The Product Owner must also respect the Team and the Team Members. For example, assume that the Product Owner is really upset at the Team – it’s not performing very well – and the PO is tempted to say some harsh words to the Team. What the PO should say is something like: ‘I know you guys are doing the best you can, but it looks like this problem has gotten the better of you. What can we do about that?’ Of course, asking the PO do be this reasonable may be an unreasonable request, and that leads to the PO and SM playing ‘good cop – bad cop’ with the Team – with the Scrum­Master being the good cop. The PO will be harsh to the Team, and the SM will have a respectful discussion with the Team about how the Team can improve.

Third, the ScrumMaster must facilitate the Team’s self-organization. This will be difficult to do if the Organization has not provided a safe environ­ment for the Team. Therefore, I recommend that the ScrumMaster focus on Product Ownership issues until this safety is assured; and then the Scrum­Master can focus on the Team’s self-organization.

Self-organization has two aspects: the first is that the Team changes its work patterns based on the work being done, and the second is that the Team modifies its practices and procedures in order to get better at doing its work.

The first aspect of self-organization says that the Team should organize and manage itself differently based on the work that it’s doing – based on the Stories being worked on – this is also called ‘task orientation.’ The main purpose of the Daily Scrum is to provide information about how the work is progressing, which includes progress on the Product and impediments that arise. Based on the state of the work, and what the Stories need, the Team will rearrange itself to optimize its efforts for the day. One common pattern is for the Team to Swarm on the work that is available. Additionally, the Team (often assisted by the ScrumMaster) will remove or work around the impediments that are obstructing the work in progress.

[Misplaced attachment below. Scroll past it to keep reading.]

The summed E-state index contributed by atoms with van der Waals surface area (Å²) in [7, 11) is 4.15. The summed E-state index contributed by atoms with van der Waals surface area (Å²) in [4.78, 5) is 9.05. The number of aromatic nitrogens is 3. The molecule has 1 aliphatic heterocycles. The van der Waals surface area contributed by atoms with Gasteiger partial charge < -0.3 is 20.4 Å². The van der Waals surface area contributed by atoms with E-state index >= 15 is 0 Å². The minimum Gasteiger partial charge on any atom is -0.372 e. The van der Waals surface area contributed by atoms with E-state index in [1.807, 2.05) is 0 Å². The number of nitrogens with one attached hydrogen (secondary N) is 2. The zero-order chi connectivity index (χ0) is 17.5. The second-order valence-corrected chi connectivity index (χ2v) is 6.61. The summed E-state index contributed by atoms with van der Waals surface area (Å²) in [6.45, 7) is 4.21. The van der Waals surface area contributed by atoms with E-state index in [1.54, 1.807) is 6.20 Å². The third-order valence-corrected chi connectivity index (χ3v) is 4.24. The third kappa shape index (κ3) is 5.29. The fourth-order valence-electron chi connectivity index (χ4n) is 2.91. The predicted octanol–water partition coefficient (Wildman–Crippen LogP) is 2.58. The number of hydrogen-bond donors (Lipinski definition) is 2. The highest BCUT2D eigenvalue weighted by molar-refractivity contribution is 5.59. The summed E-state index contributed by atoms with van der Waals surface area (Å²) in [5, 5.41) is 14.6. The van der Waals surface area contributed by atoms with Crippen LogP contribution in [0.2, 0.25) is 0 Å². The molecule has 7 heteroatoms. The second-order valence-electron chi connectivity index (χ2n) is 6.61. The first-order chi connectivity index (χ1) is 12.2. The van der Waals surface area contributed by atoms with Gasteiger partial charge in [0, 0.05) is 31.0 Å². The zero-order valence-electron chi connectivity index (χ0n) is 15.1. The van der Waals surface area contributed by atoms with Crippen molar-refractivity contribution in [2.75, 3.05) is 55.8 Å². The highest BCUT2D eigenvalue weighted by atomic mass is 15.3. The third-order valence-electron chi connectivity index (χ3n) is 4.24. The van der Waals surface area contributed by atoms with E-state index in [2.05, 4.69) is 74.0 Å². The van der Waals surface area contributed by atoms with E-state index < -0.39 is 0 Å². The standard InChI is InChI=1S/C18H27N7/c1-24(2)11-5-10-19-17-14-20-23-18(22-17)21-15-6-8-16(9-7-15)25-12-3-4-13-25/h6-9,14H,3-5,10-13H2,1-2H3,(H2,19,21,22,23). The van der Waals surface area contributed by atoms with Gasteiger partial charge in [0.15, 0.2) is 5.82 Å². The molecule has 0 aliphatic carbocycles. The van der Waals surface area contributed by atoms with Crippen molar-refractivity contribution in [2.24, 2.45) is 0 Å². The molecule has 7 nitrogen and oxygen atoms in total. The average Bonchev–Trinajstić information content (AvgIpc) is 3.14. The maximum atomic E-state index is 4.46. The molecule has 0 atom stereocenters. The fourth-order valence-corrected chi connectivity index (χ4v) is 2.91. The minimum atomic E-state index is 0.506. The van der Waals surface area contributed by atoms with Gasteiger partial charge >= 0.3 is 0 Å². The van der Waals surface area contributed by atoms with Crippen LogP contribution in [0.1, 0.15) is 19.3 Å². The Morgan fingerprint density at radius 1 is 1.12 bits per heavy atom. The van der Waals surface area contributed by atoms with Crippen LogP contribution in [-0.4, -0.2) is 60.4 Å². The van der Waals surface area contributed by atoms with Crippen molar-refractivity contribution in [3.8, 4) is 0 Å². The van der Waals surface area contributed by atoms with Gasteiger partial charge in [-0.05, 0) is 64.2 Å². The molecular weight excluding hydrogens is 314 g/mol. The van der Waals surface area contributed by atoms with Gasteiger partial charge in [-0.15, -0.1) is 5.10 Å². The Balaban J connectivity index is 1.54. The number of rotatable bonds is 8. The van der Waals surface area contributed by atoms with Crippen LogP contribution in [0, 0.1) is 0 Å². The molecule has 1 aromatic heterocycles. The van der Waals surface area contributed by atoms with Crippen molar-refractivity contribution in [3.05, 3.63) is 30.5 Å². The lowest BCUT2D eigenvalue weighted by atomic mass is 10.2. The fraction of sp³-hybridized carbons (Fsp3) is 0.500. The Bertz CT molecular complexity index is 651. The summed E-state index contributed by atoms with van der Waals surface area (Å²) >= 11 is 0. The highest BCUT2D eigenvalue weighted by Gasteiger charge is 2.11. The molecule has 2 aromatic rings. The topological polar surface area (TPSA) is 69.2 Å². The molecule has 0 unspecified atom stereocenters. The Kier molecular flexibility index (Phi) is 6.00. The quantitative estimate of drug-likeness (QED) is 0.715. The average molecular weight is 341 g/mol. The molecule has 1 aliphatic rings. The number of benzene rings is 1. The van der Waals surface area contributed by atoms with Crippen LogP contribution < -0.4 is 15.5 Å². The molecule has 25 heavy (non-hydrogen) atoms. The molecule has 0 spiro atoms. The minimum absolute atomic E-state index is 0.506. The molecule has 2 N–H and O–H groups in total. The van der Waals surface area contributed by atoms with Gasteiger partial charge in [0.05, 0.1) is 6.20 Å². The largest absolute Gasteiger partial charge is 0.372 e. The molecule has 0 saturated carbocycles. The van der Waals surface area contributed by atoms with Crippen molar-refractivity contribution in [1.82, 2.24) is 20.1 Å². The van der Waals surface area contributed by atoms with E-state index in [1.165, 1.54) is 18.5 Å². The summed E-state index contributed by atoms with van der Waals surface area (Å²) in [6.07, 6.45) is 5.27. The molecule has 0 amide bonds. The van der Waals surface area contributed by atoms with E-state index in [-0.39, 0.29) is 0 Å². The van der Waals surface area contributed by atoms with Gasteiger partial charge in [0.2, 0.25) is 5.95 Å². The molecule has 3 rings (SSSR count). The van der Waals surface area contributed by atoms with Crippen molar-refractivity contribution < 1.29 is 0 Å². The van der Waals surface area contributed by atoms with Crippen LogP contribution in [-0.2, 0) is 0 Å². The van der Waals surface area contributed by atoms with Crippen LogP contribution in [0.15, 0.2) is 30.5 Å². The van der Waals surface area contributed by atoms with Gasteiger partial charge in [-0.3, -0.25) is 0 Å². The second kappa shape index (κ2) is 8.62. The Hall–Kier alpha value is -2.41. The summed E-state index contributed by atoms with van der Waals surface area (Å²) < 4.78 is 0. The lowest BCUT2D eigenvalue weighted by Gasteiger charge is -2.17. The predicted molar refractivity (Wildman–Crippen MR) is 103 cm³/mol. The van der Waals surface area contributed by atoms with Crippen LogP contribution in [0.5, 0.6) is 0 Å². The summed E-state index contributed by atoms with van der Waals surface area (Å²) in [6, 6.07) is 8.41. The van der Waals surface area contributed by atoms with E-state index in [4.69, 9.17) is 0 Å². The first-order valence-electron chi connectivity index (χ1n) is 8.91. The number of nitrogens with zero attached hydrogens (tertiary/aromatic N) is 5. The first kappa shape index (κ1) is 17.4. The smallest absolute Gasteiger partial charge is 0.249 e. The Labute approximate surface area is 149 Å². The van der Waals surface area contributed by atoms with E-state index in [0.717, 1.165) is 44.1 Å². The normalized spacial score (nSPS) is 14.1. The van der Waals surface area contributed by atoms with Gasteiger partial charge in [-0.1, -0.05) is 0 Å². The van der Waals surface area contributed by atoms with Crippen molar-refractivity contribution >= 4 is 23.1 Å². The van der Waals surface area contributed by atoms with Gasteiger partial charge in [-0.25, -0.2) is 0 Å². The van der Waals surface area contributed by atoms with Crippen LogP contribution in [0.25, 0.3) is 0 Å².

The second form of self-organization is longer-lasting, and normally happens though the use of retrospectives and intraspectives. This process consists of the Team Members modifying their practices and procedures in order to get better at what they do, while conforming to whatever constraints the Organization has placed on them. To put it simply, the Team must adapt to Organizational realities and constraints without compromising its ‘scrummish’ personality.

There are many other specific things the ScrumMaster needs to worry about, but these are my big three. If your ScrumMaster is actively working on these three things, the Team will do well.

Note: This blog is an adaptation of information in Dan’s new book, ” Exploring Scrum: the Fundamentals” that will be out in a few months.

Dan  😉